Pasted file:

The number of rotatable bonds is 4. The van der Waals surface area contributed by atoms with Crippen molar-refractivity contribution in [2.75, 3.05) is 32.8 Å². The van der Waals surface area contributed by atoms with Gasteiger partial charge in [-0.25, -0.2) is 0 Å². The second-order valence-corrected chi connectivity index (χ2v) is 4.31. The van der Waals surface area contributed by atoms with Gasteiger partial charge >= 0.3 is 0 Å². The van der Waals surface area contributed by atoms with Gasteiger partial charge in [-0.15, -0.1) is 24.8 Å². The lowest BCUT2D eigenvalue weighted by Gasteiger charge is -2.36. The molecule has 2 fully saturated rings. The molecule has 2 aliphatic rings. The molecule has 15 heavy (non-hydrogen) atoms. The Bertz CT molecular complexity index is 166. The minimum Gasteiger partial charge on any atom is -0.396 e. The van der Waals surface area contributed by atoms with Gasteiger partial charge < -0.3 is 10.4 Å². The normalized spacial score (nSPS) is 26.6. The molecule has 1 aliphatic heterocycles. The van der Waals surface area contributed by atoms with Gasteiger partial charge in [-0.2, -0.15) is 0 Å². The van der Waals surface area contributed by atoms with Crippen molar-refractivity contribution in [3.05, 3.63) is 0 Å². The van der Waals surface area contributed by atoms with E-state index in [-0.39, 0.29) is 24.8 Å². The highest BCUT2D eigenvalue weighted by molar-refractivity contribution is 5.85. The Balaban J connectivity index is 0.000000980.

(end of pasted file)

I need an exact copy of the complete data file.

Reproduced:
The number of rotatable bonds is 4. The van der Waals surface area contributed by atoms with Crippen molar-refractivity contribution in [2.75, 3.05) is 32.8 Å². The van der Waals surface area contributed by atoms with Gasteiger partial charge in [-0.25, -0.2) is 0 Å². The second-order valence-corrected chi connectivity index (χ2v) is 4.31. The van der Waals surface area contributed by atoms with Gasteiger partial charge >= 0.3 is 0 Å². The van der Waals surface area contributed by atoms with Gasteiger partial charge in [-0.15, -0.1) is 24.8 Å². The lowest BCUT2D eigenvalue weighted by Gasteiger charge is -2.36. The molecule has 2 fully saturated rings. The molecule has 2 aliphatic rings. The molecule has 15 heavy (non-hydrogen) atoms. The Bertz CT molecular complexity index is 166. The minimum Gasteiger partial charge on any atom is -0.396 e. The van der Waals surface area contributed by atoms with Gasteiger partial charge < -0.3 is 10.4 Å². The normalized spacial score (nSPS) is 26.6. The molecule has 1 aliphatic heterocycles. The van der Waals surface area contributed by atoms with Gasteiger partial charge in [-0.2, -0.15) is 0 Å². The van der Waals surface area contributed by atoms with Crippen molar-refractivity contribution in [3.05, 3.63) is 0 Å². The van der Waals surface area contributed by atoms with E-state index in [-0.39, 0.29) is 24.8 Å². The highest BCUT2D eigenvalue weighted by molar-refractivity contribution is 5.85. The Balaban J connectivity index is 0.000000980.